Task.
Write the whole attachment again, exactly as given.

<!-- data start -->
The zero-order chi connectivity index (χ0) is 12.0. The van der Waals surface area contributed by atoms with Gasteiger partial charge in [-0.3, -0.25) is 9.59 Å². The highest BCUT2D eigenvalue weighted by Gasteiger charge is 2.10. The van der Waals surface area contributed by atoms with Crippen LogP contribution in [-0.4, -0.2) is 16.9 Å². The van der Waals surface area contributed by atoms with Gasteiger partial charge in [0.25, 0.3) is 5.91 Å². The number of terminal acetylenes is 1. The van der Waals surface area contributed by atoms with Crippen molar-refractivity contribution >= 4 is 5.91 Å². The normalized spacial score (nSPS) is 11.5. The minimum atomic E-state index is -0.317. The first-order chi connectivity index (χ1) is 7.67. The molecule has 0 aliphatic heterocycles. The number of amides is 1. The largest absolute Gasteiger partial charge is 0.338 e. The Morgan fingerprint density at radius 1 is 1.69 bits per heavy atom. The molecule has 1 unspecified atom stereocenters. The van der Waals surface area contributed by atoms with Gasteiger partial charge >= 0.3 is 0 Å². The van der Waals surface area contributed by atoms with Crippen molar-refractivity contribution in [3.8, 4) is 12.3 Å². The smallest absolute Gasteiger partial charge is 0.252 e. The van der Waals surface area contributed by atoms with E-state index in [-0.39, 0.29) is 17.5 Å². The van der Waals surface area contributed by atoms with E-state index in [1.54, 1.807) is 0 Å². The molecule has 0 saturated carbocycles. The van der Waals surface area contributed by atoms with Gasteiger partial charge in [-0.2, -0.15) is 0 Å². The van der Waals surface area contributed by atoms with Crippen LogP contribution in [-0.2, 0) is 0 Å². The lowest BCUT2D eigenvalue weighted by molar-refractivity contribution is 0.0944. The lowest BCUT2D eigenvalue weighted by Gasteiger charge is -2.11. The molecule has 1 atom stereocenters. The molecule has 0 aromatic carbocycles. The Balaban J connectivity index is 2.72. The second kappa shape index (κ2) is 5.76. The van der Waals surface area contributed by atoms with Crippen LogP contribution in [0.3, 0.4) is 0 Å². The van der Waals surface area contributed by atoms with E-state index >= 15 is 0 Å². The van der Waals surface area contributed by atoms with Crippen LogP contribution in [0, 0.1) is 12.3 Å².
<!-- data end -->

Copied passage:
The zero-order chi connectivity index (χ0) is 12.0. The van der Waals surface area contributed by atoms with Gasteiger partial charge in [-0.3, -0.25) is 9.59 Å². The highest BCUT2D eigenvalue weighted by Gasteiger charge is 2.10. The van der Waals surface area contributed by atoms with Crippen LogP contribution in [-0.4, -0.2) is 16.9 Å². The van der Waals surface area contributed by atoms with Gasteiger partial charge in [0.25, 0.3) is 5.91 Å². The number of terminal acetylenes is 1. The van der Waals surface area contributed by atoms with Crippen molar-refractivity contribution >= 4 is 5.91 Å². The normalized spacial score (nSPS) is 11.5. The minimum atomic E-state index is -0.317. The first-order chi connectivity index (χ1) is 7.67. The molecule has 0 aliphatic heterocycles. The number of amides is 1. The largest absolute Gasteiger partial charge is 0.338 e. The Morgan fingerprint density at radius 1 is 1.69 bits per heavy atom. The molecule has 1 unspecified atom stereocenters. The van der Waals surface area contributed by atoms with Gasteiger partial charge >= 0.3 is 0 Å². The van der Waals surface area contributed by atoms with Crippen molar-refractivity contribution in [3.8, 4) is 12.3 Å². The smallest absolute Gasteiger partial charge is 0.252 e. The van der Waals surface area contributed by atoms with E-state index in [-0.39, 0.29) is 17.5 Å². The van der Waals surface area contributed by atoms with E-state index in [1.54, 1.807) is 0 Å². The molecule has 0 saturated carbocycles. The van der Waals surface area contributed by atoms with Gasteiger partial charge in [-0.2, -0.15) is 0 Å². The van der Waals surface area contributed by atoms with Crippen LogP contribution in [-0.2, 0) is 0 Å². The lowest BCUT2D eigenvalue weighted by molar-refractivity contribution is 0.0944. The lowest BCUT2D eigenvalue weighted by Gasteiger charge is -2.11. The molecule has 1 atom stereocenters. The molecule has 0 aromatic carbocycles. The Balaban J connectivity index is 2.72. The second kappa shape index (κ2) is 5.76. The van der Waals surface area contributed by atoms with Crippen LogP contribution in [0.3, 0.4) is 0 Å². The van der Waals surface area contributed by atoms with E-state index >= 15 is 0 Å². The van der Waals surface area contributed by atoms with Crippen LogP contribution in [0, 0.1) is 12.3 Å².